A cute comic idea is at the center of “Denise Calls Up,” a quirky meditation on alienation, love and the folly of urban relationships. In truth, this feature should have been a short, as current running time discloses structural weaknesses that make the narrative a bit tedious. Still, this original comedy deserveslimited theatrical exposure and should serve as a calling card for Hal Salwen, its talented writer and director.
This romantic frolic speaks directly to city dwellers’ increasingly detached and privatized lives in the age of AIDS and modern technology. Weaving the tales of seven workaholics whose lives intersect, pic owes its story to such ubiquitous technological innovations as cordless phones, sophisticated answering machines, call-waiting, conference calls, beepers and, above all, word processors.
The often hilarious tale starts with sad-faced Linda (Aida Turturro) as she begins another routine day, turning on her computer and dropping a cordless phone into her robe. Except it’s not a routine day: A table of untouched catered food is a reminder that her birthday party the night before didn’t go so well; in fact, nobody showed up.
Also stationed at a computer is Linda’s hyper, work-obsessed friend Gale (Dana Wheeler Nicholson), who apologizes for not making it to the dinner. Gale says she got caught up in work and one thing led to another — an excuse used by all those who failed to show.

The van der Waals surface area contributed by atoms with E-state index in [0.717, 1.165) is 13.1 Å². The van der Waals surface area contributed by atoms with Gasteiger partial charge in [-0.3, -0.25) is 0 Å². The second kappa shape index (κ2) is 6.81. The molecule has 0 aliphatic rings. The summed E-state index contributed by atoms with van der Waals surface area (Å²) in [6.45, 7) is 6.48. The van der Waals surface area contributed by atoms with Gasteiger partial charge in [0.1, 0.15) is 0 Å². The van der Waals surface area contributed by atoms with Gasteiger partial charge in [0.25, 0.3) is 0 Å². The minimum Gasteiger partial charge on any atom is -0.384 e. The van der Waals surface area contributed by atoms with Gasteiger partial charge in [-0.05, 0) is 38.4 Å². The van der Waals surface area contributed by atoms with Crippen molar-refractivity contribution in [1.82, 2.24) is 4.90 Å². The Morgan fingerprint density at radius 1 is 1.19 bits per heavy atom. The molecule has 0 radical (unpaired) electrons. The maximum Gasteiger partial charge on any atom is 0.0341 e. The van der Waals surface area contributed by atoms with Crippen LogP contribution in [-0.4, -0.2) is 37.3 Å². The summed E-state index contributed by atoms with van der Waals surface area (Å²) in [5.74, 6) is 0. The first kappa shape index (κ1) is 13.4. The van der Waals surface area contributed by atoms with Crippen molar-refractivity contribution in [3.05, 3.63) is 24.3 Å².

Gale is now determined to set up a blind date for Jerry (Liev Schreiber) and Barbara (Caroleen Feeney) — via the telephone. When Barbara wants to see a photo of Jerry, who’s a friend of Gale’s ex-b.f. Frank (Tim Daly), an old picture of him as a boy is faxed to her within seconds — while she’s still talking to Jerry.
In a parallel subplot, Jerry’s friend Martin (Dan Gunther) makes a donation to a sperm bank in what he expects to be a confidential act. But soon he’s getting telephone calls from Denise (Alanna Ubach), the woman who used his donation to get pregnant. So much for the promised protection of anonymity. Pic’s conceit is brilliant: The anxious urbanites socialize, exchange secrets, make love, give birth — even die — without ever meeting. All events take place entirely on the telephone; the actors never share scenes with one another. Salwen also resists the temptation to use a split-screen to bring the disparate characters into the same frame.
Employing the classic structure of farce, the six urbanites in search of meaningful relationships are contrasted with Denise, the group’s outsider. The contrast is also conveyed visually: Denise is always outdoors using her cellular phone, while the others never leave their homes, not even to attend the funeral of one of their dearest friends, who dies in a car accident while orchestrating a big party — over the phone.
Salwen’s writing is for the most part inspired, occasionally graced by hilarious one-liners, but the conceit is repeated so many times that it gets tiresome. Progressively, tale not only becomes predictable but overstays its welcome by at least a reel. Pacing should be much faster, and ending is not totally satisfying.
Still, production values, particularly Mike Mayers’ sharp lensing and Susan Bolles’ resourceful production design, are accomplished. And excepting Sylvia Miles, whose cameo as Gale’s aunt is too much a caricature, the acting is uniformly pleasant.
At times, “Denise Calls Up” feels like an overextended, one-joke movie, but the joke’s a good one.